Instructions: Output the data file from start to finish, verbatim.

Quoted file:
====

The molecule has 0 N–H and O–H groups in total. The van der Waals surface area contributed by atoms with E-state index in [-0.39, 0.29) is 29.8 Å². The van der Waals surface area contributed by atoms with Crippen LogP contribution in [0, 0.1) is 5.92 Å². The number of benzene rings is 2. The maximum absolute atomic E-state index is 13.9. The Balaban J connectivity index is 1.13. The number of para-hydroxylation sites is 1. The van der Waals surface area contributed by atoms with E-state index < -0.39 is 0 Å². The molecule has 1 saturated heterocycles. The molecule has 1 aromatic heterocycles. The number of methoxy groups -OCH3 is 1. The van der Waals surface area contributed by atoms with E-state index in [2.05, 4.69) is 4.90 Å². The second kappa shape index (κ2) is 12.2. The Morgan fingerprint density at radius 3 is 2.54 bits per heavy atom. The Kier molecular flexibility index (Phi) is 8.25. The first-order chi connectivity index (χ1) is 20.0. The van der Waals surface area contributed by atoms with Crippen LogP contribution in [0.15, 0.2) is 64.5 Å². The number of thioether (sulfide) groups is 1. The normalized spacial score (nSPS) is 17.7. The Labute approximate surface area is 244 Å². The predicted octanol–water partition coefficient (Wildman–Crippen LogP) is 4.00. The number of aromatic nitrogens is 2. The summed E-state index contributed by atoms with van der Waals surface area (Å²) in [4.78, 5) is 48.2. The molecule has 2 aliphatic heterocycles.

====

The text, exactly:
The molecule has 0 N–H and O–H groups in total. The van der Waals surface area contributed by atoms with E-state index in [-0.39, 0.29) is 29.8 Å². The van der Waals surface area contributed by atoms with Crippen LogP contribution in [0, 0.1) is 5.92 Å². The number of benzene rings is 2. The maximum absolute atomic E-state index is 13.9. The Balaban J connectivity index is 1.13. The number of para-hydroxylation sites is 1. The van der Waals surface area contributed by atoms with E-state index < -0.39 is 0 Å². The molecule has 1 saturated heterocycles. The molecule has 1 aromatic heterocycles. The number of methoxy groups -OCH3 is 1. The van der Waals surface area contributed by atoms with E-state index in [2.05, 4.69) is 4.90 Å². The second kappa shape index (κ2) is 12.2. The Morgan fingerprint density at radius 3 is 2.54 bits per heavy atom. The Kier molecular flexibility index (Phi) is 8.25. The first-order chi connectivity index (χ1) is 20.0. The van der Waals surface area contributed by atoms with Crippen LogP contribution in [0.15, 0.2) is 64.5 Å². The number of thioether (sulfide) groups is 1. The normalized spacial score (nSPS) is 17.7. The Labute approximate surface area is 244 Å². The predicted octanol–water partition coefficient (Wildman–Crippen LogP) is 4.00. The number of aromatic nitrogens is 2. The summed E-state index contributed by atoms with van der Waals surface area (Å²) in [4.78, 5) is 48.2. The molecule has 2 aliphatic heterocycles.